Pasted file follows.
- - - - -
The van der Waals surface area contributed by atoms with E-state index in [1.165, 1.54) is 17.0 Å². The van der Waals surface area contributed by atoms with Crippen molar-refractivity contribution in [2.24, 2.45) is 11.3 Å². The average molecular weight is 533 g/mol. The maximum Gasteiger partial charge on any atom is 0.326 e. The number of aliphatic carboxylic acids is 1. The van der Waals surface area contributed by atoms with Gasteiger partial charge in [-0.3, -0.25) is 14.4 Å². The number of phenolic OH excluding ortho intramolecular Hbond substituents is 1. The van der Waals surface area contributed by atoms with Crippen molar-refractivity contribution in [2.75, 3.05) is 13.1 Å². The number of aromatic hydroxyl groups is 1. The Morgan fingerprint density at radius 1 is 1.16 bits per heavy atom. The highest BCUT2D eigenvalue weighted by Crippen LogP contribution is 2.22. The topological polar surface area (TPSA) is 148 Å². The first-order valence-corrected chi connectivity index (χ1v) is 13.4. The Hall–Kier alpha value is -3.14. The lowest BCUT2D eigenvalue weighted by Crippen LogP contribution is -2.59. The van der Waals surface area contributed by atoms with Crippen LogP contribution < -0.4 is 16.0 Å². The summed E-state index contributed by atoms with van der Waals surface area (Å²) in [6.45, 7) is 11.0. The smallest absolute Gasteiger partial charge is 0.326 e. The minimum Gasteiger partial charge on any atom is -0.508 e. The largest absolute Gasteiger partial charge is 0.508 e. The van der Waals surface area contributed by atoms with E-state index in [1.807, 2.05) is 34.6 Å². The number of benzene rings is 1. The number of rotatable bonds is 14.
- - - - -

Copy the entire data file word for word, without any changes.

The van der Waals surface area contributed by atoms with E-state index in [1.165, 1.54) is 17.0 Å². The van der Waals surface area contributed by atoms with Crippen molar-refractivity contribution in [2.24, 2.45) is 11.3 Å². The average molecular weight is 533 g/mol. The maximum Gasteiger partial charge on any atom is 0.326 e. The number of aliphatic carboxylic acids is 1. The van der Waals surface area contributed by atoms with Gasteiger partial charge in [-0.3, -0.25) is 14.4 Å². The number of phenolic OH excluding ortho intramolecular Hbond substituents is 1. The van der Waals surface area contributed by atoms with Crippen molar-refractivity contribution in [2.75, 3.05) is 13.1 Å². The number of aromatic hydroxyl groups is 1. The Morgan fingerprint density at radius 1 is 1.16 bits per heavy atom. The highest BCUT2D eigenvalue weighted by Crippen LogP contribution is 2.22. The topological polar surface area (TPSA) is 148 Å². The first-order valence-corrected chi connectivity index (χ1v) is 13.4. The Hall–Kier alpha value is -3.14. The lowest BCUT2D eigenvalue weighted by Crippen LogP contribution is -2.59. The van der Waals surface area contributed by atoms with Crippen LogP contribution < -0.4 is 16.0 Å². The summed E-state index contributed by atoms with van der Waals surface area (Å²) in [6.45, 7) is 11.0. The smallest absolute Gasteiger partial charge is 0.326 e. The minimum Gasteiger partial charge on any atom is -0.508 e. The largest absolute Gasteiger partial charge is 0.508 e. The van der Waals surface area contributed by atoms with E-state index in [1.807, 2.05) is 34.6 Å². The number of benzene rings is 1. The number of rotatable bonds is 14.